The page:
Party vote focus for Canterbury

Canterbury's 400,000 registered voters will be targeted on the ground and in cyberspace as the two major political parties say their support might be the difference in a tight general election race.

The election is months away but both National and Labour are working on finalising plans to capture the crucial party vote.

Labour, buoyed by the success and methods used in November's Christchurch East by-election, will repeat its formula of street-corner meetings and extensive door-knocking, while National will look to social media and its major role in the Christchurch recovery for voter support.

The parties will wait on finalised electorate boundaries in mid-April before settling on definite strategies, but officials from both say Christchurch will be a vital election battlefield.

Labour Party general secretary Tim Barnett said voters were turned off by "political points-scoring" and wanted solutions to their problems instead.

Labour convincingly won the recent by-election and part of that was put down to its 100-plus street-corner meetings.

The "social media era" meant Labour would increase its already high profile online, Barnett said.

The campaigns of United States President Barack Obama showed canvassing was largely about "getting on the right doorsteps and having the right conversations . . . that is just crucial to our understanding of voters and voters' understanding of us".

The 2011 election revealed only a small shift of voters away from Labour. The bigger issue was people not voting at all.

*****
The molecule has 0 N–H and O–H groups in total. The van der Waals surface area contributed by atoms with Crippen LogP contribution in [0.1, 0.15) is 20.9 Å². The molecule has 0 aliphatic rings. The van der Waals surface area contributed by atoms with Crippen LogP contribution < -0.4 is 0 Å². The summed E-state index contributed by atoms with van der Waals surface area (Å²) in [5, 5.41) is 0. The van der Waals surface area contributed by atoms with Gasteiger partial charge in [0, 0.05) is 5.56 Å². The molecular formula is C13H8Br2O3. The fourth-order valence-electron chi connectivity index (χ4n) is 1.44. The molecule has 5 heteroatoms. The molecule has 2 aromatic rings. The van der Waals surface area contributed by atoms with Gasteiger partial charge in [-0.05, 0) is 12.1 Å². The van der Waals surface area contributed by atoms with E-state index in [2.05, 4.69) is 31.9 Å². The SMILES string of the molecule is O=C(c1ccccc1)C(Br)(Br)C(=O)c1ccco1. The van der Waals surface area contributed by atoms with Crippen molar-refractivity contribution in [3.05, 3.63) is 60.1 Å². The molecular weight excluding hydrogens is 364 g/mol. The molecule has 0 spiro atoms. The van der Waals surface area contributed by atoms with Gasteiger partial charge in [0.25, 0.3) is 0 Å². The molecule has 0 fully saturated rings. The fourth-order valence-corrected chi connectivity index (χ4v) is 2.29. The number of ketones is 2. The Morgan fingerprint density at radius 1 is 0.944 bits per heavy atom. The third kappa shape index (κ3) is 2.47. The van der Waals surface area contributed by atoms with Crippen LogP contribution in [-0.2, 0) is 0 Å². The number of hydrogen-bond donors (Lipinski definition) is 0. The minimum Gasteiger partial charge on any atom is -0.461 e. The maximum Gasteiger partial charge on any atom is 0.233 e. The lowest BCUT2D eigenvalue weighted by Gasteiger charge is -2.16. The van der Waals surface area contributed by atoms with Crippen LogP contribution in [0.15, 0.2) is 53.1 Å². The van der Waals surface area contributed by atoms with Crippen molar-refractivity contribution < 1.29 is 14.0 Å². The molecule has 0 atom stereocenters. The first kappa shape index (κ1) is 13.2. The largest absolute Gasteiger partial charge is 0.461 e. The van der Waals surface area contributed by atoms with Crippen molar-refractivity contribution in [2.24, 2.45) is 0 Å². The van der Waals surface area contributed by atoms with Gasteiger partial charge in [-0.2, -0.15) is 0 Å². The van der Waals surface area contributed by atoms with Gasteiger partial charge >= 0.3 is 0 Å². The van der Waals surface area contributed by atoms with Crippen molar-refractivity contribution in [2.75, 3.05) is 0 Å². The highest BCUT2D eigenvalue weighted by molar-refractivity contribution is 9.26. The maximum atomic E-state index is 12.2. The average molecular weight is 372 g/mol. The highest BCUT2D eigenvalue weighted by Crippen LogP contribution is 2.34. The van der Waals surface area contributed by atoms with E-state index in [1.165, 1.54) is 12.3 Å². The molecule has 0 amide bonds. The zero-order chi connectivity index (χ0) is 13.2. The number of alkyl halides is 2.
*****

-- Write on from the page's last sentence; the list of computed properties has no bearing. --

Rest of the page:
Barnett said that was a "bigger electoral challenge nationwide" and returning to more localised campaigning would almost certainly help.

"If election turnout begins to slide, that's bad news for democracy . . . people have to feel it's worth voting. The key is to excite and inspire people," he said.

National Party president Peter Goodfellow said it needed to "take the people of Christchurch into our plans for the future".

The party had performed strongly both before and after the Canterbury earthquakes and it would be consistently promoting that leadership.

"We've been pretty consistent with what we've been saying over some time. Carrying on the rebuild is very important to us."

Key ministers Gerry Brownlee and Amy Adams had been reselected for their electorate seats and, like Labour, National was waiting for final electorate boundaries before confirming other candidates.

While it was still months before the election, National was not "sitting on our achievements" and planned more Christchurch-related policy as the year progressed, Goodfellow said.


Number of registered voters across Canterbury:

Christchurch Central: 49,560

Christchurch East: 42,100

Ilam: 50,980

Kaikoura: 50,750

Port Hills: 46,350

Rangitata: 51,870

Selwyn: 51,190

Wigram: 55,530

Source: Electoral Commission.

The Press